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Trident Coalition split or positive move to safeguard British expertise?

June 18, 2012 12:06 PM
By Lucy Care in Liberal Democrat Voice
Originally published by East Midlands Liberal Democrats

The Government announces investment in Rolls-Royce to safeguard technology for nuclear propulsion, and the BBC's angle, is "Is this another Coalition split?"

Let's get this right.

Take aircraft engines. Rolls-Royce made its name back in World War Two by developing the gas turbine to power military aircraft. It was earth-shattering stuff, but had nothing to do with the development of munitions. Indeed, no one these days thinks that every aircraft powered by a jet engine is a military plane. The technology is transferable: Gas turbines power most civil aircraft, and large ships, help generate electricity and even force gas through miles of pipeline.

What is the Government is investing in?

The Conservatives will see it as supporting the first phrase of the Coalition Agreement about Trident, where it says: "We will maintain Britain's nuclear deterrent…" This point goes on to say: "…and have agreed that the renewal of Trident should be scrutinised to ensure value for money… "

This investment in Rolls-Royce should ensure that the UK continues to be able to design and manufacture very low maintenance, reliable, mobile power plants, fuelled by uranium. What we then use them for is a separate decision to be taken in the future, but it sounds like it could be 'value for money'.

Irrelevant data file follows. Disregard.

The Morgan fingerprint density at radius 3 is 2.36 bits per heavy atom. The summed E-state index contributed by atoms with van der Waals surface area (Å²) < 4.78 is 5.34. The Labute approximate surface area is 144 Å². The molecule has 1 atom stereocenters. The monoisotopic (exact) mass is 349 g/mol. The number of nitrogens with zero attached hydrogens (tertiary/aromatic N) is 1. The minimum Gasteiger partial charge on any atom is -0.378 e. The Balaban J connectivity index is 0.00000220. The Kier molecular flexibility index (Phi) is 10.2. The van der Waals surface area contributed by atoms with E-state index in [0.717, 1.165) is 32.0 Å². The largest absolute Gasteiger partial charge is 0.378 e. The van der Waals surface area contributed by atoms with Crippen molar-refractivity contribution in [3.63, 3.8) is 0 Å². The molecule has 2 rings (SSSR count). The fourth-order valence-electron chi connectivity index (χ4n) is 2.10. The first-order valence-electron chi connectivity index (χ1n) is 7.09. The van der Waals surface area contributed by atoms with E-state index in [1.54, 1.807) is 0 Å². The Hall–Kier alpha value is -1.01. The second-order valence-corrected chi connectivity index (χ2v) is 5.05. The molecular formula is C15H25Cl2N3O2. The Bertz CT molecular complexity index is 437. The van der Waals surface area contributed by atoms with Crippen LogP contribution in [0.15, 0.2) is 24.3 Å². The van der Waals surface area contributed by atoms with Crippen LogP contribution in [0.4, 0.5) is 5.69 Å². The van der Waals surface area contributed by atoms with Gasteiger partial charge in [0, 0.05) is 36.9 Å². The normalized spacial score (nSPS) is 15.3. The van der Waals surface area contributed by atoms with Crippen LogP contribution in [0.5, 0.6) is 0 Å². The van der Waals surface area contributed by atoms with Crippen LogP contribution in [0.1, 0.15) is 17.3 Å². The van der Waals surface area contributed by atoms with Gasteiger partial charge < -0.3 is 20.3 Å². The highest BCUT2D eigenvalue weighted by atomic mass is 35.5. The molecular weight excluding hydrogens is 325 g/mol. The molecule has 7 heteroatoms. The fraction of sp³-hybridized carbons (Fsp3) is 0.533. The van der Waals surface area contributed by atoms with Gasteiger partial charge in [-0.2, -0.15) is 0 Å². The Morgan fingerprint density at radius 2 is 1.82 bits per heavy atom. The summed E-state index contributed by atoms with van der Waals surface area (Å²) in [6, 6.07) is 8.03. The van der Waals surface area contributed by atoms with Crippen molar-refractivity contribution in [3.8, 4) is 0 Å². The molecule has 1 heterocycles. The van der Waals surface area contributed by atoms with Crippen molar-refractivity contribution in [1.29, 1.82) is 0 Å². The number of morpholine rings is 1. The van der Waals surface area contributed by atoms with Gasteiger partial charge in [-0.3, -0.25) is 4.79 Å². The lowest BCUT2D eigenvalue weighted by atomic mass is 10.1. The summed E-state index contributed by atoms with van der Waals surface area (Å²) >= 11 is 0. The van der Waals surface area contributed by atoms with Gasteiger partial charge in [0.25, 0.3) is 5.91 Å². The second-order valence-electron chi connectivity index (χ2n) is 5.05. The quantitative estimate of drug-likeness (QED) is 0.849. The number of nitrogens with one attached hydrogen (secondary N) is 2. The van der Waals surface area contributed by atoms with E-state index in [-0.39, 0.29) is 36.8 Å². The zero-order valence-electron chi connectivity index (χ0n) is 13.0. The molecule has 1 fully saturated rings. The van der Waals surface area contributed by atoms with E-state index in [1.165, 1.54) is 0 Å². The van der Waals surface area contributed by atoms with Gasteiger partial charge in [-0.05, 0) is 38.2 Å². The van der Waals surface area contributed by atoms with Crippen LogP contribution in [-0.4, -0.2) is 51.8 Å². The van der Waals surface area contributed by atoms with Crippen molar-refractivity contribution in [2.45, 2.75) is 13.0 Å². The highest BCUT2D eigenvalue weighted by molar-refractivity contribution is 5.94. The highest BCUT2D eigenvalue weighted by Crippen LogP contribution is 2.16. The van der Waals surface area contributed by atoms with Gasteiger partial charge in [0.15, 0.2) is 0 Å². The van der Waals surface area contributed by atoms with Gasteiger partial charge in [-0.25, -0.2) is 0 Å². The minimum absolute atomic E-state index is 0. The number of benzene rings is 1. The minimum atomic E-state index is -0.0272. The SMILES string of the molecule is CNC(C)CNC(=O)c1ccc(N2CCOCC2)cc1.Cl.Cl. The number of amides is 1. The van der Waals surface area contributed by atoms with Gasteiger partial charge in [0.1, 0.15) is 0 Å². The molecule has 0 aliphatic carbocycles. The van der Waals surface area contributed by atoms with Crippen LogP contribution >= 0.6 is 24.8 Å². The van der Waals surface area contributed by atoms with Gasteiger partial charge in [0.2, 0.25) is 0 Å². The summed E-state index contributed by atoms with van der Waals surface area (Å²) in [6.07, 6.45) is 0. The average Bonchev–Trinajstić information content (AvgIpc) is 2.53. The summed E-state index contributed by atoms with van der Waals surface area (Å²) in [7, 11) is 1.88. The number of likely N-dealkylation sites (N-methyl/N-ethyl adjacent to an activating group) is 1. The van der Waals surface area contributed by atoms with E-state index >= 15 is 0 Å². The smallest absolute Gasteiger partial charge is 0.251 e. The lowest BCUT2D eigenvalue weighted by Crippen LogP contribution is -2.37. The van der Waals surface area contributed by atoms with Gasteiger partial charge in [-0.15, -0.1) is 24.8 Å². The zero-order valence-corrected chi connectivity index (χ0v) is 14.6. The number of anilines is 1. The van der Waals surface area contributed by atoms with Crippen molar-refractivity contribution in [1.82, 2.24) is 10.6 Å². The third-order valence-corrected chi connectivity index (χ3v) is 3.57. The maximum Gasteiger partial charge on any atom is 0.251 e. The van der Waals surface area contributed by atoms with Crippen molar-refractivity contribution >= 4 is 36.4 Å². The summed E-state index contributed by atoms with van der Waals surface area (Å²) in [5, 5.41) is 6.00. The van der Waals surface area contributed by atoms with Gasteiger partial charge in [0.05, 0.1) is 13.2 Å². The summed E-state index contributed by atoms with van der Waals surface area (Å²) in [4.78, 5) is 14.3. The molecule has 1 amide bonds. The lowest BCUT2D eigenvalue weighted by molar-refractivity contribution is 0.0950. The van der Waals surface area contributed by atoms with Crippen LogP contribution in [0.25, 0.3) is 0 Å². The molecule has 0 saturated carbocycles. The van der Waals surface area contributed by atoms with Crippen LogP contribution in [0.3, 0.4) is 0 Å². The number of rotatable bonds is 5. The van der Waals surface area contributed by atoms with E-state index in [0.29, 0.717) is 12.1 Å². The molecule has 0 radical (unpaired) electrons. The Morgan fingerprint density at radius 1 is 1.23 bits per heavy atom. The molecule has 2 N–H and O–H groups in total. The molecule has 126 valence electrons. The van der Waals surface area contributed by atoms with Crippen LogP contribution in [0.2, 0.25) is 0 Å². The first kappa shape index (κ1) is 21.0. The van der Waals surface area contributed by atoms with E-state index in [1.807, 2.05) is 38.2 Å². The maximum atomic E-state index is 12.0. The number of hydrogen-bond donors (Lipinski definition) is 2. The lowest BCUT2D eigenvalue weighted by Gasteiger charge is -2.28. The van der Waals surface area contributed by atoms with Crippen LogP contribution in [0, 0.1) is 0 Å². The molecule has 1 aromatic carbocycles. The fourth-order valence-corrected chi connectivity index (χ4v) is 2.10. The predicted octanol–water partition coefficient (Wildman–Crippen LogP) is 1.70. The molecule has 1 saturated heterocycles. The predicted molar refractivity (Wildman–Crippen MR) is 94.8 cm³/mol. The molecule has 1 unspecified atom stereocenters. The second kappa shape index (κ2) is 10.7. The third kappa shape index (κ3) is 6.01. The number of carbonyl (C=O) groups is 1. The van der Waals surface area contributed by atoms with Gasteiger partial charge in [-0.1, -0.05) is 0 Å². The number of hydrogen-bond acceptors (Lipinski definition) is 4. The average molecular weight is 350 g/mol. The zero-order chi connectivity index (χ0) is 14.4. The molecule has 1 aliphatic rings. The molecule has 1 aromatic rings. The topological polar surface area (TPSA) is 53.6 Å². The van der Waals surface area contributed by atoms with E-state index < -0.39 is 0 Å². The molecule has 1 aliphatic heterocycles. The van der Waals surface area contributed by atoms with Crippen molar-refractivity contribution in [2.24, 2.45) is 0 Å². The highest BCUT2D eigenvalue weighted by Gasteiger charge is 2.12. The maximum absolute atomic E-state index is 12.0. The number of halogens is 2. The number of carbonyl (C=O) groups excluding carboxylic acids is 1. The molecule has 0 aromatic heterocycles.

Low carbon future

I would have liked this announcement to have followed a funding transfer from the MoD to DECC. This is why…

If we are to continue to have global trade, then we must address the carbon emissions from international shipping. This is currently a stumbling block for climate change negotiations, but it seems inevitable that emission targets will be agreed in due course.

Oil and coal are dense, easily transportable energy sources. On land these can be replaced by electricity - with trains and trams connected to grid electricity and cars using batteries. On the sea neither is a practical alternative.

So what is the low carbon alternative?

We could slow down transport; by going back to wind-power, or we could abandon the global economy. The impact that this would have on the well-being of the vast majority of the world population is not something that is currently tenable.

However, it is not just carbon that we need to consider. Although BP has again produced a remarkably upbeat review of world energy, a closer look at their figures casts doubt on their optimism about long term oil supplies - particularly given that the average oil price last year was the highest since 1864 (in present day money terms).

The alternative is nuclear shipping

There are already nuclear powered surface ships - mostly icebreakers, but also drilling rigs and aircraft carriers. The safety record for such nuclear propulsion units is good and experience continues to be gathered.

If the choice is between limiting international trade because of carbon emissions or shortage/cost of fuel, or allowing nuclear powered container ships into commercial ports, which will win? I know which I think!

And if this is the future, how do we ensure that the UK is part of this industry? Clearly it must be to safeguard and build on our current expertise.

The only trouble with this argument is the very thin line between government investment in nuclear power for propulsion (as here) and public money being invested in nuclear power for electricity generation into the national grid which we have rejected…

As uranium is, like fossil fuels, a finite resource, I believe it should not be squandered where renewables can be used. Thus I reject using uranium to generate electricity for the national grid, but am happy to use it as a dense fuel for mobile applications - until an alternative becomes available.

* Lucy Care is a member of the Federal Policy Committee, was a councillor in Derby from 1993-2010 and was a General Election Candidate in Derby in 2005 and 2010 She blogs at lucycare.net.

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